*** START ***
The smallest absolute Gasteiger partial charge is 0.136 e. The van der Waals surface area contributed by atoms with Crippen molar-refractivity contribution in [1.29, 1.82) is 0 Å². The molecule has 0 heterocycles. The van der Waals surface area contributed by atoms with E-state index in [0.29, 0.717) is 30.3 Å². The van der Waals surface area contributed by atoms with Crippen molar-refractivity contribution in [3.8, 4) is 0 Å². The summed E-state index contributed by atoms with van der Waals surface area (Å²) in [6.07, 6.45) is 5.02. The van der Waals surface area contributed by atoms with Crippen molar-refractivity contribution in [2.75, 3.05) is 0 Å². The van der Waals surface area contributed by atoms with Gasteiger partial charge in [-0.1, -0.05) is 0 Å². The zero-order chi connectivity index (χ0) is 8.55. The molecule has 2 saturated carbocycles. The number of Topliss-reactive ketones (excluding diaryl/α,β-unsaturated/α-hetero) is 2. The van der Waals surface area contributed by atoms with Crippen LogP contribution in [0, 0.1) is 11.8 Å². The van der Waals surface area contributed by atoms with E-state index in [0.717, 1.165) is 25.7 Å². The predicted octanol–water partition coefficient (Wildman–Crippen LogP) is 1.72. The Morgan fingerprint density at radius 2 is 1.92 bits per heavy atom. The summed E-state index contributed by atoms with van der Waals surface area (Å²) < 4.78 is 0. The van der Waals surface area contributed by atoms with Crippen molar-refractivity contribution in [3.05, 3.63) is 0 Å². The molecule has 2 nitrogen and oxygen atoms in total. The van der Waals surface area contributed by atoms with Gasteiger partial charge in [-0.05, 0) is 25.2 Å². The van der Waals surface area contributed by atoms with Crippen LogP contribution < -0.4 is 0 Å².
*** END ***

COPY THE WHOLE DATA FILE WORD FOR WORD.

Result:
The smallest absolute Gasteiger partial charge is 0.136 e. The van der Waals surface area contributed by atoms with Crippen molar-refractivity contribution in [1.29, 1.82) is 0 Å². The molecule has 0 heterocycles. The van der Waals surface area contributed by atoms with E-state index in [0.29, 0.717) is 30.3 Å². The van der Waals surface area contributed by atoms with Crippen molar-refractivity contribution in [3.8, 4) is 0 Å². The summed E-state index contributed by atoms with van der Waals surface area (Å²) in [6.07, 6.45) is 5.02. The van der Waals surface area contributed by atoms with Crippen molar-refractivity contribution in [2.75, 3.05) is 0 Å². The van der Waals surface area contributed by atoms with Gasteiger partial charge in [-0.1, -0.05) is 0 Å². The zero-order chi connectivity index (χ0) is 8.55. The molecule has 2 saturated carbocycles. The number of Topliss-reactive ketones (excluding diaryl/α,β-unsaturated/α-hetero) is 2. The van der Waals surface area contributed by atoms with Crippen LogP contribution in [0, 0.1) is 11.8 Å². The van der Waals surface area contributed by atoms with E-state index in [0.717, 1.165) is 25.7 Å². The predicted octanol–water partition coefficient (Wildman–Crippen LogP) is 1.72. The Morgan fingerprint density at radius 2 is 1.92 bits per heavy atom. The summed E-state index contributed by atoms with van der Waals surface area (Å²) < 4.78 is 0. The van der Waals surface area contributed by atoms with Crippen molar-refractivity contribution in [3.05, 3.63) is 0 Å². The molecule has 2 nitrogen and oxygen atoms in total. The van der Waals surface area contributed by atoms with Gasteiger partial charge in [-0.05, 0) is 25.2 Å². The van der Waals surface area contributed by atoms with Crippen LogP contribution < -0.4 is 0 Å².